It’s time to open up air travel

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Last week, Jordan wrote about the Airline Oligopoly and its chilling effect on our right to travel, which is guaranteed by the Privileges and Immunities clause in Article IV of the Constitution. This winter of our discontent with all the headaches of common carriers is but another chapter in a long saga of problems created by government ineptitude.

Let’s say you have a meeting in Tallahassee, FL, which is a 6 hour drive from Greenville, SC. Airline tickets are $400, but it costs you 6 hours in travel time between connections, security delays, and general airport hassle. Why fly?

The big problem here is the government’s restrictions on General Aviation (“GA”) Aircraft, specifically that the FAA won’t let you pay for a seat on a plane not licensed under FAR rules in Part 135 of the Code of Federal Regulations applying to air charters. (Dare you to read that for fun.)  The Cato institute wrote a great amicus brief on why the FAA logic is ridiculous, but current law only allows you to split gas with a pilot who already happens to be traveling to your destination. Yet every day thousands of private planes are flying around with empty seats–sometimes completely empty except for the pilots.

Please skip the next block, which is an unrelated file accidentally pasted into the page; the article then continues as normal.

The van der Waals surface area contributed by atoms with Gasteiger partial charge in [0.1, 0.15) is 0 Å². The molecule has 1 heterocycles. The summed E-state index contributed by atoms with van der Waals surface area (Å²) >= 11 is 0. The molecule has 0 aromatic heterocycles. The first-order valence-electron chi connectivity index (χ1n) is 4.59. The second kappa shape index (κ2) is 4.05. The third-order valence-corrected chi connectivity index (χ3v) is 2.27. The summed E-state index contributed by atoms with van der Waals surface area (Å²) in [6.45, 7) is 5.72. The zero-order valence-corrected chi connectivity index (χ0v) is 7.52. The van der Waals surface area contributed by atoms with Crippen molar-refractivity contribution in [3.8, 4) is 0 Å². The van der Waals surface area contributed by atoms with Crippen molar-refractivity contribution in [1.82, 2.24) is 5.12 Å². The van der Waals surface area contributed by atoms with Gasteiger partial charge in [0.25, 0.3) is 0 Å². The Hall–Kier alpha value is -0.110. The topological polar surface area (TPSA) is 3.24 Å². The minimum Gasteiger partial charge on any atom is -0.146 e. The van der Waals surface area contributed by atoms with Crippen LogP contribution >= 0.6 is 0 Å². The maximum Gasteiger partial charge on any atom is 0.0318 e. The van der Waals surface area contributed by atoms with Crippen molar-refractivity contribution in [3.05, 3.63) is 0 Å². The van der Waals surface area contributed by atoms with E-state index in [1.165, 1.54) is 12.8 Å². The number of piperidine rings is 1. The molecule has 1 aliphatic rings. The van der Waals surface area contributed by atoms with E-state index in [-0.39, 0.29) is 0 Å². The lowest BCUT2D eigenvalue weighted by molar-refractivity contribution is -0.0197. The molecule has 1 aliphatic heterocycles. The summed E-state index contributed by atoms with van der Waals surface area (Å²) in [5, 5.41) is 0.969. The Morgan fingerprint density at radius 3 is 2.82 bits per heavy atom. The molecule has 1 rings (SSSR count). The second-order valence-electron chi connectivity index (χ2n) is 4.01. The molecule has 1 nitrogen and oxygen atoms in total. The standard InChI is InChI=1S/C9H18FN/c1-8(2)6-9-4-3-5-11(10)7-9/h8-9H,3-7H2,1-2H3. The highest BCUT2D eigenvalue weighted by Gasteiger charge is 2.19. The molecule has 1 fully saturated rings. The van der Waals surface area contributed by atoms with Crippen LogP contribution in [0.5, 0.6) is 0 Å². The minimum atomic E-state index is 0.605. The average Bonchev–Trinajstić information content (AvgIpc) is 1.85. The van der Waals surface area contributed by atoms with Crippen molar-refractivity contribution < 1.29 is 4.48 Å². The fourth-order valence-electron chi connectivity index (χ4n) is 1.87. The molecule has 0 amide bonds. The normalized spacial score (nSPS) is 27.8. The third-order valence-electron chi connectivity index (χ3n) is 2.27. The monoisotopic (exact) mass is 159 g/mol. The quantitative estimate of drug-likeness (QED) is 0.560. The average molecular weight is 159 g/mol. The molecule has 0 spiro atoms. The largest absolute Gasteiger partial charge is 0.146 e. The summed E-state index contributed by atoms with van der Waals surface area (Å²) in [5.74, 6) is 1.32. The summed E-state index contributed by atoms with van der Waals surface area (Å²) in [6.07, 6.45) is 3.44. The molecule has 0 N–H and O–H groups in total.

What if you could open an app on your phone, search for a destination, and see a schedule of aircraft traveling to that destination. You pick an aircraft, pay for your seat, skip the security line and arrive in style. In our hypothetical trip from GSP to TLH, this would get you door to door in 2 hours or less.

Several startup companies have tried to challenge the FAA’s ban on selling excess capacity on GA flights. JetSmarter is tackling the high-net-worth crowd, but you need $15k just to get a membership. In Europe, Skyüber is working on a ride-sharing model. The problem here is that we really just need something like Ridepost for air travel. The government defends its regulations on safety grounds, but if United’s mob squad is on patrol, I’ll take my chances elsewhere.

In the meantime, if you’re a business team looking to visit multiple stops in one day, small private planes are a no brainer. A single-engine Cessna or Piper only costs a few hundred dollars per hour, while the boost in your productivity is crazy compared to driving. More importantly, the skies are still way safer than the interstate.

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